Devin Kennedy

Monday, October 12, 2009

Live screencasting using ffmpeg

I reconnected with an old friend from home this summer. He's living out in Utah, and I was working in Boston at the time, but I tracked him down on Skype. Remembering that I still had his copy of Myst III: Exile from years ago, I confessed that I'd never played all the way through the game: without having much free time, it was hard to keep at the puzzles. “It's too bad,” I lamented, “that we can't play it together.”

But wait ... perhaps we could?

I'd been aware for some time that it's possible to stream video using ffserver and ffmpeg. Sadly, it's not a completely intuitive process, and until this point, I'd never had the motivation to figure out how to put all the parts together. But now, motivated by the possibility of being spoon-fed (just barely enough) hints to finally finish Exile, I resolved to figure out how to stream my desktop to Utah. After some initial success, and a fair bit of tweaking of codecs and parameters, and then hours of fighting with wine to get Exile running, I got everything working. Below, I provide a simple guide that should enable anyone else running Ubuntu to set up a similar live screencast. (How I got Exile to run acceptably under wine, though, is a story for another day.)

The general process of streaming with ffmpeg looks something like the following. First, you run an ffserver instance. It's configured with a number of feeds (usually local files), which provide audio and/or video, and output streams, which are hooked up to incoming connections over RTP/RTSP/HTTP.

Our problem is slightly more complicated, in that we need to feed live data to ffserver. The easiest way to do this is to use an FFM stream: we can configure ffserver with a feed that's sourced to an FFM file, and, once ffserver is running, fire up ffmpeg and tell it to dump live audio and video into the FFM file. Then, a buddy in Utah can connect to the correct output stream and see what we're streaming. Sounds great, right?

Now that you can see the big picture, it's not too hard to get things going. First things first: you'll need some packages:
sudo apt-get install ffmpeg \
    libavcodec-unstripped-52 \
    libx264-67 \
Then you'll need to specify a configuration for ffserver with at least one feed and at least one output stream. I used libx264 for video encoding and libmp3lame for audio encoding, and found that the settings in the ffserver.conf below were more than generous enough for the available bandwidth:
Port 8090
MaxHTTPConnections 2000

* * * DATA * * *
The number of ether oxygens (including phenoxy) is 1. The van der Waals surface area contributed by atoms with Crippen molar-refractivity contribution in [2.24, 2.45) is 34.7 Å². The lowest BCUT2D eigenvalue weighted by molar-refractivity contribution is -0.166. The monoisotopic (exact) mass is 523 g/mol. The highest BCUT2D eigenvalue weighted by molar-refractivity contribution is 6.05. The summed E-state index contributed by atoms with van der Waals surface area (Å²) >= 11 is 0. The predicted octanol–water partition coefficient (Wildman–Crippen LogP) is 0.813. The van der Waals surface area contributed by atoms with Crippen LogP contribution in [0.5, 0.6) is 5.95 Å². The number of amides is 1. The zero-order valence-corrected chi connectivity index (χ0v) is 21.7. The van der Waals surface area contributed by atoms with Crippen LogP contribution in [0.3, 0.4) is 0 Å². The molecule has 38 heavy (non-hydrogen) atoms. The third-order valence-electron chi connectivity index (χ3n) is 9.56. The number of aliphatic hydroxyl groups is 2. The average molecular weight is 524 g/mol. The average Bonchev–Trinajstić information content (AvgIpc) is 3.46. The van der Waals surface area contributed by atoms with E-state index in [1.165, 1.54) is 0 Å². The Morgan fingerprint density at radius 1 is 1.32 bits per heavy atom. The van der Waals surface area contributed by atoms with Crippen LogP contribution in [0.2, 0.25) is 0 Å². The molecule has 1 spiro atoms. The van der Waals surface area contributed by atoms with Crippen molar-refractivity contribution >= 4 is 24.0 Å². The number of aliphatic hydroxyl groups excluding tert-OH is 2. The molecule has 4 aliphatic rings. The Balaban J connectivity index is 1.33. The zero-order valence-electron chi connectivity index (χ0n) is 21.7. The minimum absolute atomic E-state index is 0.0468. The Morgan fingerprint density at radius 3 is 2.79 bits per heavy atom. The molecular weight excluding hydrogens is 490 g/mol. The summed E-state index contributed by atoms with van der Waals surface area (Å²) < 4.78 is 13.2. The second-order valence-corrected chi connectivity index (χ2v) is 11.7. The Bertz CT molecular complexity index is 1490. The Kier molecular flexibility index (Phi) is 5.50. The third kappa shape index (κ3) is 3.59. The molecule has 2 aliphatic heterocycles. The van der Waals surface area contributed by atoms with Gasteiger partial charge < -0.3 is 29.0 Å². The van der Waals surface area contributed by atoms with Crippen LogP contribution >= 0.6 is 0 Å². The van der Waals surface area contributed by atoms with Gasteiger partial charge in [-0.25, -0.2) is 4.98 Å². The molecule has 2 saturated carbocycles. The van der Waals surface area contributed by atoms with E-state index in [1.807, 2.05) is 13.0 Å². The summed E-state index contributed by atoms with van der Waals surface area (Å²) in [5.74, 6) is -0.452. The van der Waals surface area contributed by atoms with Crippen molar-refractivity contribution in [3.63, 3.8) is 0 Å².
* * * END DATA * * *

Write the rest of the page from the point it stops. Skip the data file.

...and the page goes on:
MaxClients 1000
MaxBandwidth 1000
CustomLog -

<feed exile.ffm>
  File /tmp/exile.ffm
  FileMaxSize 16M

<stream exile.asf>
  Feed exile.ffm
  Format asf

  AudioBitRate 64
  AudioChannels 1
  AudioSampleRate 22050

  VideoBitRate 128
  VideoBufferSize 400
  VideoFrameRate 15
  VideoSize 320x240

  VideoGopSize 12


  AudioCodec libmp3lame
  VideoCodec libx264
Put this configuration file wherever you like; then you can start ffserver and point it at the location you chose:
ffserver -f /path/to/your/ffserver.conf
The remaining piece of the puzzle is getting ffmpeg to capture audio and video from your desktop. Video is easy enough; you can tell ffmpeg to grab a chunk of the X11 display using -f x11grab -s [W]x[H] -r [R] -i 0.0+[X],[Y], where [W], [H], [X], and [Y] represent the width, height, x-offset, and y-offset, respectively, of your desired capture region. Additionally, [R] specifies the desired capture framerate, which should match the one you specify in your configuration file.

For audio, things could get a bit hairier — but, rather than mucking around with arcane ALSA magic in your .asoundrc or setting up JACK, I recommend taking advantage of PulseAudio here; though it is (perhaps deservedly — I caught it using 2.4 GB of memory in an unrelated incident earlier today) maligned by many, it really shines in this use case. You'll need pavucontrol, the very-helpful PulseAudio volume control, to make this work:
sudo apt-get install pavucontrol
You can then tell ffmpeg to record audio from a PulseAudio input channel by using -f alsa -i pulse. Adding to this the URL of the ffserver feed to which ffmpeg should be connecting, you have everything you need to invoke ffmpeg. For example, if you're using the ffserver.conf above, and you want to capture a 640x480 window at the upper-left corner of the screen, you'll want to invoke ffmpeg like this:
ffmpeg -f x11grab -s 640x480 -r 25 -i :0.0 \
       -f alsa -i pulse \
With ffmpeg running, you'll then want to fire up pavucontrol and make sure that ffmpeg is connected to the monitor feed for your sound card, as shown in the screenshot below:

And that's it! You can tell your friend in Utah to point a streaming client, e.g. vlc, at your stream, and it should just work. Just remember to use your outward-facing IP address, and to make sure the port's open on your router or firewall, if any. For the ffserver.conf above, if my external IP address were, the URL I'd send to my friend would be

There is one thing to note: if your friend's client takes a long time to start up, it may be because ffserver's default behavior is to connect clients to the live stream without a delay, which then causes many clients to pause for a number of seconds to fill up a buffer with incoming data as it becomes available. This can be accelerated somewhat by appending a ?buffer=X (where X is a number of seconds) param to the end of the URL; this causes ffserver to start the client on a position in the stream that's X seconds in the past, which enables the client to retrieve those X seconds as fast as bandwidth will allow, thus possibly reducing the time spent buffering. In experimenting, I also found that this cut back on the number of buffer underruns experienced on my friend's end.